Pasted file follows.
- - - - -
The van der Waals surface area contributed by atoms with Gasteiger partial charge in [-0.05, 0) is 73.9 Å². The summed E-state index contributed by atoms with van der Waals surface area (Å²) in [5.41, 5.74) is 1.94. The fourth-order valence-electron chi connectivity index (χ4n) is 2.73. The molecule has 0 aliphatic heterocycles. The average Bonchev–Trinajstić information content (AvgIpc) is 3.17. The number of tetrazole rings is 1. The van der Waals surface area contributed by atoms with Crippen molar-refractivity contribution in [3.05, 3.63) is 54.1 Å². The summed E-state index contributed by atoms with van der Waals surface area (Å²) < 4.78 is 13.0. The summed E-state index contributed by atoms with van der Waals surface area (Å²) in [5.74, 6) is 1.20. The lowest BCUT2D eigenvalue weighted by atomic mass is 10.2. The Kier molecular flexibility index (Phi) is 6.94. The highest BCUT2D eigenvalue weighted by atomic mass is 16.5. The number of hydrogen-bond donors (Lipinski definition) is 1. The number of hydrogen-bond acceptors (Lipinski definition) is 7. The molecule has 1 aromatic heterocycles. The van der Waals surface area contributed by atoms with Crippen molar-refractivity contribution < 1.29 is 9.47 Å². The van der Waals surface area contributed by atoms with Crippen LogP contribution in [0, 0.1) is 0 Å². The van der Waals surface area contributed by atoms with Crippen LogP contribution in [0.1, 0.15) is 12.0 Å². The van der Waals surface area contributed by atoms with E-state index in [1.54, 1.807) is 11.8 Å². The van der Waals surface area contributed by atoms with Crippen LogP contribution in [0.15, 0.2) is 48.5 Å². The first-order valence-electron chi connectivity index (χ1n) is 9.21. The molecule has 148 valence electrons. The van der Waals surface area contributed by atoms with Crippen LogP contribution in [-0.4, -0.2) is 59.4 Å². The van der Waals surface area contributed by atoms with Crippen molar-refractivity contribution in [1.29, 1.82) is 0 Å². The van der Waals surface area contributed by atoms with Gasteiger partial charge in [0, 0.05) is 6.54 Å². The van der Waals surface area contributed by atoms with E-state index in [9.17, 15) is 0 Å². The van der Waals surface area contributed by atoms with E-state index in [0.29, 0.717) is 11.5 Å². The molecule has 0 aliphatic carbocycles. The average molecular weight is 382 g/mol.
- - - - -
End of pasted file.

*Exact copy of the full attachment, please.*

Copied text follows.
The van der Waals surface area contributed by atoms with Gasteiger partial charge in [-0.05, 0) is 73.9 Å². The summed E-state index contributed by atoms with van der Waals surface area (Å²) in [5.41, 5.74) is 1.94. The fourth-order valence-electron chi connectivity index (χ4n) is 2.73. The molecule has 0 aliphatic heterocycles. The average Bonchev–Trinajstić information content (AvgIpc) is 3.17. The number of tetrazole rings is 1. The van der Waals surface area contributed by atoms with Crippen molar-refractivity contribution in [3.05, 3.63) is 54.1 Å². The summed E-state index contributed by atoms with van der Waals surface area (Å²) < 4.78 is 13.0. The summed E-state index contributed by atoms with van der Waals surface area (Å²) in [5.74, 6) is 1.20. The lowest BCUT2D eigenvalue weighted by atomic mass is 10.2. The Kier molecular flexibility index (Phi) is 6.94. The highest BCUT2D eigenvalue weighted by atomic mass is 16.5. The number of hydrogen-bond donors (Lipinski definition) is 1. The number of hydrogen-bond acceptors (Lipinski definition) is 7. The molecule has 1 aromatic heterocycles. The van der Waals surface area contributed by atoms with Crippen molar-refractivity contribution < 1.29 is 9.47 Å². The van der Waals surface area contributed by atoms with Crippen LogP contribution in [0, 0.1) is 0 Å². The van der Waals surface area contributed by atoms with Crippen LogP contribution in [0.1, 0.15) is 12.0 Å². The van der Waals surface area contributed by atoms with E-state index in [1.54, 1.807) is 11.8 Å². The van der Waals surface area contributed by atoms with Crippen LogP contribution in [0.15, 0.2) is 48.5 Å². The first-order valence-electron chi connectivity index (χ1n) is 9.21. The molecule has 148 valence electrons. The van der Waals surface area contributed by atoms with Crippen LogP contribution in [-0.4, -0.2) is 59.4 Å². The van der Waals surface area contributed by atoms with Crippen molar-refractivity contribution in [1.29, 1.82) is 0 Å². The van der Waals surface area contributed by atoms with Gasteiger partial charge in [0, 0.05) is 6.54 Å². The van der Waals surface area contributed by atoms with E-state index in [9.17, 15) is 0 Å². The van der Waals surface area contributed by atoms with E-state index in [0.29, 0.717) is 11.5 Å². The molecule has 0 aliphatic carbocycles. The average molecular weight is 382 g/mol.